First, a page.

That scenario could repeat itself, throwing Egypt and the regime of its president, Abdel Fattah el-Sisi, into a crisis with unforeseeable consequences. Protests on Egyptian streets have been relatively quiet, but would that remain the case if Rafah were suddenly littered with bodies, while the survivors pressed themselves against the border wall? If the border was breached again, Hamas militants could even be in a position to take control of the Sinai peninsula; Egypt has struggled to contain armed insurgencies there in the past.

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Under normal circumstances, the mere threat of Cairo sending its tanks to meet the Israeli troops north of Rafah would have alarmed Washington, and the bluff would have at least forced Israel to reconsider a ground offensive. These are not normal circumstances. The way the Biden administration has extended full support to the Netanyahu government has been profoundly destabilising because it allows Israel to act seemingly with complete abandon, certain that the US would intervene only to stop, say, a Hezbollah attack in the north, or a confrontation with Egypt, or a spiralling conflict in the wider region involving Iran. It is difficult to imagine that Israel could act with such indifference to the consequences of its own actions if it did not have the best insurance policy in the world.

When asked by Western and Israeli media about the missing evacuation plan, Israeli authorities claim that Palestinians will be able to evacuate to al-Mawasi, a southern, coastal sliver of land of about 16 square kilometres – the size of a large airport. It’s enough space for five or six square metres for every Palestinian. Al-Mawasi has no infrastructure: it is a desert plot that, since the war began, has been used as a garbage dump. If past examples are any indication, Israeli forces are likely to issue an evacuation order about two hours before the ground invasion starts. All humanitarian aid entering Gaza through the Rafah crossing will immediately cease. Then, 1.5 million people will march the four kilometres to al-Mawasi where their new home awaits.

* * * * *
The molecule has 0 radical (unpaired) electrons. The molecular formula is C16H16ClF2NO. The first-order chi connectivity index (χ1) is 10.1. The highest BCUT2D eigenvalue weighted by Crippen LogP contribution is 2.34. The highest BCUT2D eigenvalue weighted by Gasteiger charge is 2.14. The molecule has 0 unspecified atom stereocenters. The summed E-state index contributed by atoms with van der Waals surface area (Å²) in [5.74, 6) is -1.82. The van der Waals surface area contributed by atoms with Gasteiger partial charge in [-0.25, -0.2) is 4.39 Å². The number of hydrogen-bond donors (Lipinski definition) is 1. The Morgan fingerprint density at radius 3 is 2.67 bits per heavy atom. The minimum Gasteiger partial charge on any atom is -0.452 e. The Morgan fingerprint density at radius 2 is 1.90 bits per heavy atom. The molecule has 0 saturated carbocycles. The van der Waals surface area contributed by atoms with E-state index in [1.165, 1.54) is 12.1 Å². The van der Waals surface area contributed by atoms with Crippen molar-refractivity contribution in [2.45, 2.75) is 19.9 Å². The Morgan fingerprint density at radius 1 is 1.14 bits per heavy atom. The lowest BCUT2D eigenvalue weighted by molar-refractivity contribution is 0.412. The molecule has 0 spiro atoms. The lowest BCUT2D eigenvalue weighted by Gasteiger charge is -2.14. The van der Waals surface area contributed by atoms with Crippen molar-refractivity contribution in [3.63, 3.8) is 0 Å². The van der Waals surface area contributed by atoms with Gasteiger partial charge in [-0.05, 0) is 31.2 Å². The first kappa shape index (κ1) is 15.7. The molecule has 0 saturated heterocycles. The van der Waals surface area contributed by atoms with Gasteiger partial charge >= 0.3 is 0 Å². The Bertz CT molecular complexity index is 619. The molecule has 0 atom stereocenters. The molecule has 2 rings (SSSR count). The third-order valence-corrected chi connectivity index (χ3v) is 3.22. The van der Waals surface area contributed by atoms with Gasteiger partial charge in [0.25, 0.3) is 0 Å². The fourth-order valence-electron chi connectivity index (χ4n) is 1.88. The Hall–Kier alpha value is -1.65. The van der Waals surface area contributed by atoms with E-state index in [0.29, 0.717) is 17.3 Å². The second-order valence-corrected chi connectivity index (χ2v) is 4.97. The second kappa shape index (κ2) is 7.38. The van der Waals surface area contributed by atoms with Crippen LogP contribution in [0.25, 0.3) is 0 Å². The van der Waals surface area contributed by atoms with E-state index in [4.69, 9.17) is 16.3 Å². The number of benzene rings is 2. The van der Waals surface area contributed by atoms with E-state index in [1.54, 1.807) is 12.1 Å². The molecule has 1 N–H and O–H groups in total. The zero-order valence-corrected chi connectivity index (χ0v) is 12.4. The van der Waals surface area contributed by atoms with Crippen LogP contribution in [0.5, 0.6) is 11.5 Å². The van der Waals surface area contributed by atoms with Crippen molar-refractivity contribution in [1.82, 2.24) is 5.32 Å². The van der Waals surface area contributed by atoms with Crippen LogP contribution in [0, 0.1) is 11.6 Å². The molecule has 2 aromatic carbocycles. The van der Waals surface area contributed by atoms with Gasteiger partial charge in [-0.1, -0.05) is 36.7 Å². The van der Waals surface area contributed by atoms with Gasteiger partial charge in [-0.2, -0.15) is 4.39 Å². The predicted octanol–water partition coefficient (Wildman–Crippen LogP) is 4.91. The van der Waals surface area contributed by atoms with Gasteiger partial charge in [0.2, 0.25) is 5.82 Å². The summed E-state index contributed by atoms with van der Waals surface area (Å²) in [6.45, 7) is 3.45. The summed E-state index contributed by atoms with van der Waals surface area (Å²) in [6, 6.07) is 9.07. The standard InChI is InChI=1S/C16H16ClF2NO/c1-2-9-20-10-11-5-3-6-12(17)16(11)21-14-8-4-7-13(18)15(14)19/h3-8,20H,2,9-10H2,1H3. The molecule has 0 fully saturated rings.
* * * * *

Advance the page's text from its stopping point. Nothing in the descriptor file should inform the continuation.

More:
On Sunday 11 February, Israeli forces rescued two hostages held by Hamas in Rafah. Netanyahu will feel that entering the city is the only way to show Israeli citizens that he has tried everything he can to rescue the remaining hostages, who likely number around 100, and kill Yahya Sinwar, the Hamas leader in Gaza, who is probably hiding somewhere in the area. Many in the Israeli cabinet, including Netanyahu, have favourably spoken of a scenario in which a large percentage of Palestinians would be forced to leave the Strip. Gaza City, the largest Palestinian city in the world, is already a pile of rubble.

The Palestinian national project will take a long time to recover from the war and the temptation among many in Israel is to give it a death blow. Many in Rafah say they will never leave, for al-Mawasi or anywhere else. “If death is inevitable, then we die in our tents and die on our land,” we hear over and over again in recorded videos. Catastrophe awaits.

[See also: Time is running out in Gaza]

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This article appears in the 14 Feb 2024 issue of the New Statesman, Trouble in Toryland